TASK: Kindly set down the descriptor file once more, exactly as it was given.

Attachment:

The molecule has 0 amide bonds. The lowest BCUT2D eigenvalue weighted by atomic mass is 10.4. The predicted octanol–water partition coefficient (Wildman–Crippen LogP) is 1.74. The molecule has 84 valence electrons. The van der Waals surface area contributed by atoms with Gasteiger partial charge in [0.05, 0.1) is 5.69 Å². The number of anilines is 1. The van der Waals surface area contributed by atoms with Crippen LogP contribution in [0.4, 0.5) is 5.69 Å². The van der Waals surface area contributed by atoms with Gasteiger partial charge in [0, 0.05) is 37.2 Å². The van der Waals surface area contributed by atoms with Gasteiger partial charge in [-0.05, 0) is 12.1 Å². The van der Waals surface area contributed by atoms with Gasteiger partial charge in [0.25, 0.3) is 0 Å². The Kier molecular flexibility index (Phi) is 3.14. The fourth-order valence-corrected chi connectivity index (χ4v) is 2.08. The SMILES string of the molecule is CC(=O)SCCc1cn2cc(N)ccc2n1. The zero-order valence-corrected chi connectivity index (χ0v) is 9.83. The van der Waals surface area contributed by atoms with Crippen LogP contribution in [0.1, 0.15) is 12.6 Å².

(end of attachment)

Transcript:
The molecule has 0 amide bonds. The lowest BCUT2D eigenvalue weighted by atomic mass is 10.4. The predicted octanol–water partition coefficient (Wildman–Crippen LogP) is 1.74. The molecule has 84 valence electrons. The van der Waals surface area contributed by atoms with Gasteiger partial charge in [0.05, 0.1) is 5.69 Å². The number of anilines is 1. The van der Waals surface area contributed by atoms with Crippen LogP contribution in [0.4, 0.5) is 5.69 Å². The van der Waals surface area contributed by atoms with Gasteiger partial charge in [0, 0.05) is 37.2 Å². The van der Waals surface area contributed by atoms with Gasteiger partial charge in [-0.05, 0) is 12.1 Å². The van der Waals surface area contributed by atoms with Gasteiger partial charge in [0.25, 0.3) is 0 Å². The Kier molecular flexibility index (Phi) is 3.14. The fourth-order valence-corrected chi connectivity index (χ4v) is 2.08. The SMILES string of the molecule is CC(=O)SCCc1cn2cc(N)ccc2n1. The zero-order valence-corrected chi connectivity index (χ0v) is 9.83. The van der Waals surface area contributed by atoms with Crippen LogP contribution in [0.1, 0.15) is 12.6 Å².